In the indie sci-fi drama Rememory, Peter Dinklage (Game of Thrones) stars as Sam Bloom, a man trying to come to grips with the loss of his rock star brother in a tragic car accident years earlier. Sam can’t recall the last words his brother said to him when he was trying to pull him from the mangled car, so it is a twist of fate when brilliant neuroscientist Gordon Dunn (Martin Donovan) invents the Rememory machine that can record people’s unfiltered memories and play them back. Sam who apparently knows Gordon, goes to his unveiling of this amazing new device but doesn’t approach him. When Gordon is mysteriously killed right after announcing the Rememory device, Sam endeavors to help his widow Carolyn (Julia Ormond) uncover the truth about his death using the same machine Gordon invented.
Written and directed by Mark Palansky who makes his feature film directorial debut, Rememory is packed with high concepts and is a visually beautiful film, but it very quickly begins to head into the territory of melodrama with its overused mood music, hushed voices, and broken, one-dimensional characters. Dinklage does give a standout performance with the little he is given to work with turning his Sam Bloom into someone we really do want to find out more about, unfortunately, by the time we get to the twist ending we’re pretty taxed by all the slow-motion, memory flashbacks, and saccharine platitudes on life.
Rememory is caught between wanting to be a sci-fi murder mystery thriller and a drama about coping with life and what memories mean in all of that. Perhaps if Palansky had chosen one path or the other, it would have been a stronger film, because he shows a lot of potential behind the camera and as a writer.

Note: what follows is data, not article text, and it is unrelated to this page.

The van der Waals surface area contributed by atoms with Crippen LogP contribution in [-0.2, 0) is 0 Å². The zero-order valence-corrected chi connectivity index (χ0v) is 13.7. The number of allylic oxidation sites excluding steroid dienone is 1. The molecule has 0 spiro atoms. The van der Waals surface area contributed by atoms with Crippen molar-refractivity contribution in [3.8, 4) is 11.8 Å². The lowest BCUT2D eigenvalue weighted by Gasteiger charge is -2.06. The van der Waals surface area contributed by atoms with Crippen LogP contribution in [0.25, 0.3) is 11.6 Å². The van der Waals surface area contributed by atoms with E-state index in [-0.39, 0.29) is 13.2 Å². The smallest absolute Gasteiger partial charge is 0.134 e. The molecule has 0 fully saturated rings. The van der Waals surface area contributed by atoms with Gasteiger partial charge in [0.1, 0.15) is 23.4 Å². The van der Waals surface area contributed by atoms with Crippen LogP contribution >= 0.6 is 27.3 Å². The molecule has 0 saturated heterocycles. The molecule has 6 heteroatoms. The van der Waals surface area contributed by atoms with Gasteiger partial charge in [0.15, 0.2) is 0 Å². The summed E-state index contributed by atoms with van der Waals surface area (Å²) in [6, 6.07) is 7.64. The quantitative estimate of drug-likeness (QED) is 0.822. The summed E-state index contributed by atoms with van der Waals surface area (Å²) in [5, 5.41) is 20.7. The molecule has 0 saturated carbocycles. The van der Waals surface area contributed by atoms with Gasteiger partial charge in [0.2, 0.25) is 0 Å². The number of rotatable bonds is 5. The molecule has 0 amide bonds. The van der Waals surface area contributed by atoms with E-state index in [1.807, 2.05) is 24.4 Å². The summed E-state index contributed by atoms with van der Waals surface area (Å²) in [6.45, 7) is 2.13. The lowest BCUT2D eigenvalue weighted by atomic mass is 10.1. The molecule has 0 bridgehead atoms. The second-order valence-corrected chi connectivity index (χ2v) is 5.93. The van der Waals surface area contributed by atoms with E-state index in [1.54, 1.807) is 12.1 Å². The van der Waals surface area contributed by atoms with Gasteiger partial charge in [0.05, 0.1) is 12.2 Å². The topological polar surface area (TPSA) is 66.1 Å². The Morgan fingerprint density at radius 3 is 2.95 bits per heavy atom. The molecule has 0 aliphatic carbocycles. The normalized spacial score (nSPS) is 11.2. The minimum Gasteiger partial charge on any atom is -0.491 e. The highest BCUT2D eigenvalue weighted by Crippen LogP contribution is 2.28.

Rememory arrives on Blu-ray in a 2.40:1 framed AVC 1080p encodement from Lionsgate. Aside from some vague banding in some sky shots, this is a strong transfer with beautiful contrast, deep blacks and bright whites. There are a few areas where some noise can be spotted in the darker scenes, but it hardly takes away from the overall pleasing appearance. This is not a film that really ‘pops’ with color give the mostly desaturated palette, but it’s a fine presentation overall nevertheless.
Rememory comes with an English DTS-HD Master Audio 5.1 soundtrack as the sole audio option on the Blu-ray Disc. It’s a simple mix that is front-heavy and has some mild atmospherics in the surround channels with the ambient, electronic score getting the most movement and discrete panning. Stereo effects across the front are good, but subtle still and dialogue is clear, which is what you want for a quiet, dialogue-driven film such as this.
There isn’t much included here, but the audio commentary is a welcome bonus and the thoughtful featurette on the film and memories is an interesting half-hour watch.
- Audio commentary with writer/director Mark Palansky and actor Peter Dinklage
- The Memories We Keep (1.78:1; 1080p/24; 00:31:59)
The Final Assessment
Rememory falls in that film purgatory of being neither awful nor awfully good. It’s an okay film that makes you think, but also trips itself up with indirection and melodrama. The lead performance by Peter Dinklage and the direction are handled well and the visual style is eye-catching, which bodes well for this first time feature director.
Rememory is out now on Blu-ray + Digital HD from Lionsgate[amazon_auto_links id=”106865"]
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